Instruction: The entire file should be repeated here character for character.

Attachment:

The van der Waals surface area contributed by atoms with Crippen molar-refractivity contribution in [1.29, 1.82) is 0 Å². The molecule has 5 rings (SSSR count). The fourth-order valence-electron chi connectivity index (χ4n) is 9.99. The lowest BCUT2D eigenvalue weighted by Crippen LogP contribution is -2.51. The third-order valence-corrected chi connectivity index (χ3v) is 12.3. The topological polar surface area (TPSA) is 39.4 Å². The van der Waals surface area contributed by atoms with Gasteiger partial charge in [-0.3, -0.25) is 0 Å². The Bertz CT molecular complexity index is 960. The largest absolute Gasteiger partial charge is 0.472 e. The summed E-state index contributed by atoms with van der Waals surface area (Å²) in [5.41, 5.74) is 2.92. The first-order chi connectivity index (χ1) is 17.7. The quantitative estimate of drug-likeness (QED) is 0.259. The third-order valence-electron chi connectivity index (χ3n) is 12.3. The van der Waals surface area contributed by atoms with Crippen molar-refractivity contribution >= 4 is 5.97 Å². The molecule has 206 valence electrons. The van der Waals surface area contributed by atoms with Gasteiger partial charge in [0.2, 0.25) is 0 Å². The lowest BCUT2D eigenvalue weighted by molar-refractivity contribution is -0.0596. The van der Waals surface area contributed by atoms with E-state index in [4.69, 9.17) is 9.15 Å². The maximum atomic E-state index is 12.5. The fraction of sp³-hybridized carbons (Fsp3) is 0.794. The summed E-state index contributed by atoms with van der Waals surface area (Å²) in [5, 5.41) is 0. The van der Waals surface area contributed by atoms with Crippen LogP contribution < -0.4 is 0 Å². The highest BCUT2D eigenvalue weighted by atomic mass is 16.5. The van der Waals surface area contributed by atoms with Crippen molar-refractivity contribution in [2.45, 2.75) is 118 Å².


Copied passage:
The van der Waals surface area contributed by atoms with Crippen molar-refractivity contribution in [1.29, 1.82) is 0 Å². The molecule has 5 rings (SSSR count). The fourth-order valence-electron chi connectivity index (χ4n) is 9.99. The lowest BCUT2D eigenvalue weighted by Crippen LogP contribution is -2.51. The third-order valence-corrected chi connectivity index (χ3v) is 12.3. The topological polar surface area (TPSA) is 39.4 Å². The van der Waals surface area contributed by atoms with Gasteiger partial charge in [-0.3, -0.25) is 0 Å². The Bertz CT molecular complexity index is 960. The largest absolute Gasteiger partial charge is 0.472 e. The summed E-state index contributed by atoms with van der Waals surface area (Å²) in [5.41, 5.74) is 2.92. The first-order chi connectivity index (χ1) is 17.7. The quantitative estimate of drug-likeness (QED) is 0.259. The third-order valence-electron chi connectivity index (χ3n) is 12.3. The van der Waals surface area contributed by atoms with Crippen molar-refractivity contribution >= 4 is 5.97 Å². The molecule has 206 valence electrons. The van der Waals surface area contributed by atoms with Gasteiger partial charge in [0.2, 0.25) is 0 Å². The lowest BCUT2D eigenvalue weighted by molar-refractivity contribution is -0.0596. The van der Waals surface area contributed by atoms with E-state index in [4.69, 9.17) is 9.15 Å². The maximum atomic E-state index is 12.5. The fraction of sp³-hybridized carbons (Fsp3) is 0.794. The summed E-state index contributed by atoms with van der Waals surface area (Å²) in [5, 5.41) is 0. The van der Waals surface area contributed by atoms with Crippen LogP contribution < -0.4 is 0 Å². The highest BCUT2D eigenvalue weighted by atomic mass is 16.5. The van der Waals surface area contributed by atoms with Crippen molar-refractivity contribution in [2.45, 2.75) is 118 Å².